A rule of the Universe, it that the Universe always surprises you.Una regola dell’Universo, è che l’Universo ti sorprende sempre.
My research involves three broad main topics:
Black Hole Winds, X-ray Quasi Periodic Eruptions, and X-ray missions.
Black Hole Winds
Supermassive black holes have a fundamental role in our Universe.
In fact, they reside at the center of most – if not all –
the fundamental building blocks of our Universe: galaxies.
Surprisingly, lots of matter is pushed out from the vicinity of supermassive black holes, either driven by magnetic forces or by radiation. The impact of black hole winds into the galaxy is likely important: in fact, black holes and galaxies evolution seem to influence each other. Black holes and galaxies are possibly deeply intertwined by means of a mutual exchange of energy, or feedback, and part or most of this energy feedback might be provided by black hole winds.
I investigate cosmic feedback in the form of winds driven by radiation in the proximity of supermassive black holes in distant galaxies.
In my latest article with Daniel Proga, we propose a global scheme for the inner accretion and ejection flow around supermassive black holes.
Radiation-driven accretion disk winds are added to the AGN scheme.
Quasi Periodic Eruptions
I am part of the team, lead by CAB’s Giovanni Miniutti, who discovered
X-ray Quasi-periodic Eruptions (QPE) in the nucleus of the galaxy GSN 069.
QPEs are unprecedented cosmic signals: extremely regular and sharp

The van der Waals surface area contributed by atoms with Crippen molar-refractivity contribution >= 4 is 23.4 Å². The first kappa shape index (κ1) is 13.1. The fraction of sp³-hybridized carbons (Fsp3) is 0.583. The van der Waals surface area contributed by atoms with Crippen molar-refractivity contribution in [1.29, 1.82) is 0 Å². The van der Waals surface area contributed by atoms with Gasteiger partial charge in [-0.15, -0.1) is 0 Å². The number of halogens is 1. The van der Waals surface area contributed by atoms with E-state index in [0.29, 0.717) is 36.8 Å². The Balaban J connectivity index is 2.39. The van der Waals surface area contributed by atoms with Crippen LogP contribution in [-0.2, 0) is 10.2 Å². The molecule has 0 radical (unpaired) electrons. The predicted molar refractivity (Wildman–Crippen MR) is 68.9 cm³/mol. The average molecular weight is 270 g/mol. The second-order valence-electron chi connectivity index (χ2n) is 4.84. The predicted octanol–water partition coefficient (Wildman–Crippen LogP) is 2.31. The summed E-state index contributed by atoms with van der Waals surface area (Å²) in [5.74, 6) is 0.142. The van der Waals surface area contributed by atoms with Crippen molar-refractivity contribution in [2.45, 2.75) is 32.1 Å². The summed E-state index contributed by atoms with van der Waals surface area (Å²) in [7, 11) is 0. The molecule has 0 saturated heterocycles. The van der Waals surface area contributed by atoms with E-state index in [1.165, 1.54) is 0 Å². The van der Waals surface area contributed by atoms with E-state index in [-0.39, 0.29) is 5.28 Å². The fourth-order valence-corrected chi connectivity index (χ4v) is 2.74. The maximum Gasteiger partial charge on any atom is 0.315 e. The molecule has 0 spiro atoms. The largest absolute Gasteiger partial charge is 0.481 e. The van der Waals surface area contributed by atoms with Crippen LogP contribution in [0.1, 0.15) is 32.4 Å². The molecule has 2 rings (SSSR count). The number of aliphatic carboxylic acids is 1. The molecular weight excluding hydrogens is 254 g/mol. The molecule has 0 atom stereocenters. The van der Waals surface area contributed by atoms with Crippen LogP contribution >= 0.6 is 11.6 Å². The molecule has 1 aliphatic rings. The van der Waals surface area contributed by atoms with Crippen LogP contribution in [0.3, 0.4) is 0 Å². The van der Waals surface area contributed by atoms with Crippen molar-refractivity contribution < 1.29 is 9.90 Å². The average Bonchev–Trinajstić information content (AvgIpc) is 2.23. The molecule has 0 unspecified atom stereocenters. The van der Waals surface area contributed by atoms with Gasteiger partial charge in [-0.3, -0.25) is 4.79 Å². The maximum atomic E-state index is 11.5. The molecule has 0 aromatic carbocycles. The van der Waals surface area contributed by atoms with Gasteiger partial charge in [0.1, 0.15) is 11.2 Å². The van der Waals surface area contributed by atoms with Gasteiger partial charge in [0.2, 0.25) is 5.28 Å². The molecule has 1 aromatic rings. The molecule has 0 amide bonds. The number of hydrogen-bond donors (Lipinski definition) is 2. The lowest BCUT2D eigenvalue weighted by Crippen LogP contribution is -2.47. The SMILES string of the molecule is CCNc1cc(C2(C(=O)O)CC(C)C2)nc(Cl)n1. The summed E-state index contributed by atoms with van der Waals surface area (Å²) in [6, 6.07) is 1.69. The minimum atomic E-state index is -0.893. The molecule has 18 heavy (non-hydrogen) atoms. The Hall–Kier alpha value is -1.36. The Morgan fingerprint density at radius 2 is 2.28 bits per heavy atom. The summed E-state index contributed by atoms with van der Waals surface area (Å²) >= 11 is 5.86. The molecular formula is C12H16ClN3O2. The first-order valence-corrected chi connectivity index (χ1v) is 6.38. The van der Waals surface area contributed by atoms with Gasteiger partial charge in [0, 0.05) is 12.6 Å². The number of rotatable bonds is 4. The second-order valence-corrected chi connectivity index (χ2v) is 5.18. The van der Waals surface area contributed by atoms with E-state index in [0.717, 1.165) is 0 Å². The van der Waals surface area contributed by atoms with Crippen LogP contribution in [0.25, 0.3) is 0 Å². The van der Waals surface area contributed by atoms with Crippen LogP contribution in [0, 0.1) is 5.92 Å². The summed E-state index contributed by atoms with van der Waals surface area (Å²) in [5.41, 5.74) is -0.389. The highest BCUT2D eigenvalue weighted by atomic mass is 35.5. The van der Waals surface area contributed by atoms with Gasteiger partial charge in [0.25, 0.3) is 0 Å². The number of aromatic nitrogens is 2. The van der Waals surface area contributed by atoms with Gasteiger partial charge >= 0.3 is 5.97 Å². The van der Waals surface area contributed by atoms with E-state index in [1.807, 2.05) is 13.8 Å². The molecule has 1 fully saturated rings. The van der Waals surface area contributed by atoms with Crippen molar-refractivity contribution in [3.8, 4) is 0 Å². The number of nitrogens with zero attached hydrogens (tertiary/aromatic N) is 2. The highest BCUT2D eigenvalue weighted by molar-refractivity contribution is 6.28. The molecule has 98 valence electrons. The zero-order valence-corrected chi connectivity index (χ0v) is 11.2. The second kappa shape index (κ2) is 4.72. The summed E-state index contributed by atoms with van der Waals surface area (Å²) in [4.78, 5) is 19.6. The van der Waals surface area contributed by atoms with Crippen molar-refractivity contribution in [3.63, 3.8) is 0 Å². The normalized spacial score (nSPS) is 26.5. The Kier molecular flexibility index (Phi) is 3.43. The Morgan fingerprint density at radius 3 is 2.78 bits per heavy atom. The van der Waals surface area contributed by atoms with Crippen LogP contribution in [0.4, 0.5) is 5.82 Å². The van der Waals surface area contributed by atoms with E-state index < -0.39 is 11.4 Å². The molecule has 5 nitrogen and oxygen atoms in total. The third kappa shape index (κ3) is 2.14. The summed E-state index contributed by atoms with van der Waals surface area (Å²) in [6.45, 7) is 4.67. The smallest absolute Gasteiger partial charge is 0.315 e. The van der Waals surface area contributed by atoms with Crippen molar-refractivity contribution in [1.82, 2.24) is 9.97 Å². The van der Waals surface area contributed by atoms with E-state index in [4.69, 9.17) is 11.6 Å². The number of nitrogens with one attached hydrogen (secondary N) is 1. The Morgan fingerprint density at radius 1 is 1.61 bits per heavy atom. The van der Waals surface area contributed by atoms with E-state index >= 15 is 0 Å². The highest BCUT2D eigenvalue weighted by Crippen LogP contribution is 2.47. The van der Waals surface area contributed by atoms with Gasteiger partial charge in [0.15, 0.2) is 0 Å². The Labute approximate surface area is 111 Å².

increases in X-ray brightness, that last about one hour and repeat every about nine hours.
The signal originates close to the central supermassive black hole of the galaxy, but the physical explanation behind this new phenomenon is not known yet. It could involve orbital motions of a second body, or physical instabilities of the very inner accretion flow, perhaps magnetic in nature.
In order to try to understand better what is causing QPEs, new observations of GSN 069 with the largest telescopes around the world and in orbit around the Earth are planned in the next future.
In the meanwhile, the search for QPEs in other galactic nuclei continues.
The second nucleus with X-ray QPEs has been recently identified in the galaxy
RX J1301.9+2747 thanks to new pointed XMM-Newton observations.
I was scientifically born as X-ray observer, and while many things have continuously changed during my scientific career, the constant has been the utilization of X-ray data.
I am an expert user of ESA’s XMM-Newton, whose data I have been analyzing for the past 13 years with undiminished passion and enthusiasm; I visited ESAC for the first time in 2008 to collaborate in the X-ray study of a supermassive black hole variable wind; then I came back during 2012-2014 as Research Fellow in Space Science in the XMM-Newton SOC; now I work at ESAC, in the CAB (CSIC-INTA). Five times during my life the telescope has moved toward the region of the sky I was recommending, delivering data of photons that had traveled millions of light years into my computer.
I have contributed to the development of past and future X-ray missions, and I am member of the Scientific Working Group “Feedback in local AGN and star forming galaxies” of the ESA Large Mission ATHENA.
Here you can find a list of my scientific articles.
Here you can find some of my talks and presentations.
Here you can find my Curriculum Vitae.